“The foundation of a state does not increase the freedom of a people,” writes Ocalan in Democratic Confederalism. “Nation-states have become serious obstacles for any social development.”
Ocalan envisions a Kurdistan undivided by borders and governed by a web of local assemblies called communes. Communes then fit into a multi-layered system of councils and districts whose main function is to coordinate between the communes, not to govern. A single commune’s size can vary between an entire village to hundreds of families within a larger city.
It is this system of decentralized governance that the Self-Administration—of which the PYD is the largest and most powerful component—says it is implementing in the northern Syrian territories it governs.
However, the PYD—and its armed wing, the YPG/J—wields a great deal of power in the de facto autonomous territories controlled by the Self-Administration, and has been accused of only allowing party loyalists to participate in local governance.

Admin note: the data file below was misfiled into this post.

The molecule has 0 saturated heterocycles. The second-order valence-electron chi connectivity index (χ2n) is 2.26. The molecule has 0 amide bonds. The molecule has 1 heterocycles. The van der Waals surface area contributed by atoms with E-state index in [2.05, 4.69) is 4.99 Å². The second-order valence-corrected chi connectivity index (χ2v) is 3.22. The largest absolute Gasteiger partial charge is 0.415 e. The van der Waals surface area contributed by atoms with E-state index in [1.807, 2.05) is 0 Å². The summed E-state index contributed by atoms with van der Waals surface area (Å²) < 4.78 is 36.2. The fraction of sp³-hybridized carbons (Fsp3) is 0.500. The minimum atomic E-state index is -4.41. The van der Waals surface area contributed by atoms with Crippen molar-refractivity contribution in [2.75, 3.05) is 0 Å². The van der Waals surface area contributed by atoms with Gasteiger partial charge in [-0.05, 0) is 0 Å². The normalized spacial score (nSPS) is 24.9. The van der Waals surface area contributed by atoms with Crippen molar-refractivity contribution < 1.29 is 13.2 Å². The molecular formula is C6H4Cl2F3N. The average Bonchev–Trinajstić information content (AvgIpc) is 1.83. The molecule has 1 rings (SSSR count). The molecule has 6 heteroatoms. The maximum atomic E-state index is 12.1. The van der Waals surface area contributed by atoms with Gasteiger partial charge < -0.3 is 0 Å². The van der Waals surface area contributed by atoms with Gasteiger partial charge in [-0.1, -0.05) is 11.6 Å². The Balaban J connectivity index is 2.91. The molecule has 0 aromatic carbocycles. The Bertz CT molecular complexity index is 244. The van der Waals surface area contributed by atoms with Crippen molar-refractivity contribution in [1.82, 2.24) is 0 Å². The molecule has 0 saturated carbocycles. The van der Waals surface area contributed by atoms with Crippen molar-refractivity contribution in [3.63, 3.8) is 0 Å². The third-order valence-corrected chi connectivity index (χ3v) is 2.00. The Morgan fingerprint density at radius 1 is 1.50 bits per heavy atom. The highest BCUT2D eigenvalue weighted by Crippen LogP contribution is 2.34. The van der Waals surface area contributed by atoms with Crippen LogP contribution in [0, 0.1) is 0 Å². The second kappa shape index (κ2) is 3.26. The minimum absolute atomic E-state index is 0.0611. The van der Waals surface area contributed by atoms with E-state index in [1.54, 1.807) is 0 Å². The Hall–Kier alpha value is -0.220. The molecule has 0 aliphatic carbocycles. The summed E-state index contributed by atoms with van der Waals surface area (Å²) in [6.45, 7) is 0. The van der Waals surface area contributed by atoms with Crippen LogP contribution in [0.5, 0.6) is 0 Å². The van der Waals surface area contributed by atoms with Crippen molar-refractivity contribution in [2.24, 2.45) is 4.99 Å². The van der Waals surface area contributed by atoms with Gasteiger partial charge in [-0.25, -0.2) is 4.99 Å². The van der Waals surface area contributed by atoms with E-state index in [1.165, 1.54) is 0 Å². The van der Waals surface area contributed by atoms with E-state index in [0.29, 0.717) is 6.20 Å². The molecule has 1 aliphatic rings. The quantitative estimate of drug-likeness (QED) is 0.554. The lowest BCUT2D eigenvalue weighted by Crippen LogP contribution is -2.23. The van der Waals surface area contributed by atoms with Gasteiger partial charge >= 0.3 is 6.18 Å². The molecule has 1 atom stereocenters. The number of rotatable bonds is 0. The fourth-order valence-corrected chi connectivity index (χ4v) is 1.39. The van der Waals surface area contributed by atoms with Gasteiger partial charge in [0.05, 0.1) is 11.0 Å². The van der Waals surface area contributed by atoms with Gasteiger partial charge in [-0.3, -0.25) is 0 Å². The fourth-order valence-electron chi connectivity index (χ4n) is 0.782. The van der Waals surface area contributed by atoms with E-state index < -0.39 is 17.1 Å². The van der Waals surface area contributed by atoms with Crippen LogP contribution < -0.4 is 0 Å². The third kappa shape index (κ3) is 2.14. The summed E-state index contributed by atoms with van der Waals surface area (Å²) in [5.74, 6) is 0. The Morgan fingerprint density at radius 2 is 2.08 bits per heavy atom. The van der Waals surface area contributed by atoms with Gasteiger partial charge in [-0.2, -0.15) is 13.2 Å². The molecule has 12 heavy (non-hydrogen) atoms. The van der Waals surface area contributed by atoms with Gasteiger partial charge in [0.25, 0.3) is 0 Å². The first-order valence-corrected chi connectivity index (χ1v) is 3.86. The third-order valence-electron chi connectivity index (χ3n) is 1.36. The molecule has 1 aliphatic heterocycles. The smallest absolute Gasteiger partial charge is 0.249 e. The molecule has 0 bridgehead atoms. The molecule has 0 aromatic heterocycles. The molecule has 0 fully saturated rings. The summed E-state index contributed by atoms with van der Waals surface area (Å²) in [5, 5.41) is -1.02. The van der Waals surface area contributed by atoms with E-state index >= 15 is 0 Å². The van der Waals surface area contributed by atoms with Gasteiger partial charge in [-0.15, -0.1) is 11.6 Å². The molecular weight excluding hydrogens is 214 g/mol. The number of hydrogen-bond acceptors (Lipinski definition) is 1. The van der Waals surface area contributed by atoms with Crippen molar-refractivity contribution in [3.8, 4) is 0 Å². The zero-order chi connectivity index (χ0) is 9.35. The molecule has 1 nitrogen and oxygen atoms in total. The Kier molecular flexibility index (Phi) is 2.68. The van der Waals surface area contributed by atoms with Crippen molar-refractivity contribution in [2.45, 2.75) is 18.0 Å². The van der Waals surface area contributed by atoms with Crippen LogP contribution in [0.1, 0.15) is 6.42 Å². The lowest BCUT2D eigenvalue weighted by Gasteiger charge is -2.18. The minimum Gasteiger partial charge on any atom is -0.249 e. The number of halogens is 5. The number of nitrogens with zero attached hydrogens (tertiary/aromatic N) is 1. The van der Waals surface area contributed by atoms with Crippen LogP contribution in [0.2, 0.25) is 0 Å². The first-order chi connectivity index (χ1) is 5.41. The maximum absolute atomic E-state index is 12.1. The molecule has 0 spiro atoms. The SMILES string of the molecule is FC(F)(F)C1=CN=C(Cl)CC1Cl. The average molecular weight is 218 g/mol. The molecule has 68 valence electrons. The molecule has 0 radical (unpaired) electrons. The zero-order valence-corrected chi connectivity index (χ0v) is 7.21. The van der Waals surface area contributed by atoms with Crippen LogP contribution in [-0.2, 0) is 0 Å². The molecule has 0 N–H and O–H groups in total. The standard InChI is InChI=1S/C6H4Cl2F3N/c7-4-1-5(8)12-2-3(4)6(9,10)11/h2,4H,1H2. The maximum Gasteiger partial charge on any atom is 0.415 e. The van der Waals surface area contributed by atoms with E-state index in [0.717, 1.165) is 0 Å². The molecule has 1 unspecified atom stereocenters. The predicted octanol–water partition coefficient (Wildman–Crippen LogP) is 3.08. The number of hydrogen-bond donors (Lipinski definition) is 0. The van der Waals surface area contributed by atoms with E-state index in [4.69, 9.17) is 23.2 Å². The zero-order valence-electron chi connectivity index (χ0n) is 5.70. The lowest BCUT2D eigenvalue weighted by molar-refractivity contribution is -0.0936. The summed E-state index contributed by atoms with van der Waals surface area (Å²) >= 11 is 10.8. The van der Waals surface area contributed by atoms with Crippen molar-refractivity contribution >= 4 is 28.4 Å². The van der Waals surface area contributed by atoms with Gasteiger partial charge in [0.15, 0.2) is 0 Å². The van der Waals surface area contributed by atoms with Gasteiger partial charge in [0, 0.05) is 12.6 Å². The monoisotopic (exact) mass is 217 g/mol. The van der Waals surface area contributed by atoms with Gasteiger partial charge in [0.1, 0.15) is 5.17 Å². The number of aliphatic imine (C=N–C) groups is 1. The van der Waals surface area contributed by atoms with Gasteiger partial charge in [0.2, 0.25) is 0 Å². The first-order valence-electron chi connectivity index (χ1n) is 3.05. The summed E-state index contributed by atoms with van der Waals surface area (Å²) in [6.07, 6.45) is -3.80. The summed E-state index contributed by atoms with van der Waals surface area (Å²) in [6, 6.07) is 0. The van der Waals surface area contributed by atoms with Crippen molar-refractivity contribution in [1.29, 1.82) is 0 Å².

As a result, some residents—particularly in predominantly Arab territories, including many areas captured by the Syrian Democratic Forces (SDF) from the Islamic State—question how representative that local governance is in practice.
Q: What is the relationship between Iraqi and Syrian Kurdistan?
Bordering Rojava to the east, Iraqi Kurdistan is an oil-rich, autonomous region of Iraq administered by the Kurdistan Regional Government (KRG) from its capital, Erbil.
Though both Rojava and Iraqi Kurdistan share a border and are parts of Greater Kurdistan, sharp linguistic, political and historical differences divide the two regions.
Rain falls in the northeastern Syrian city of Amouda on Nov 1. Photo courtesy of ARTA FM.
The Kurdish Democratic Party (KDP) currently controls the government in Erbil, headed by the Barzani family. Current President Nechirvan Barzani took power last week after his uncle, Massoud Barzani, resigned from office. The Barzani name is almost synonymous with the KDP and the fight for Kurdish independence in Iraq. Mustafa Barzani—Massoud Barzani’s late father—was a revered Kurdish nationalist leader.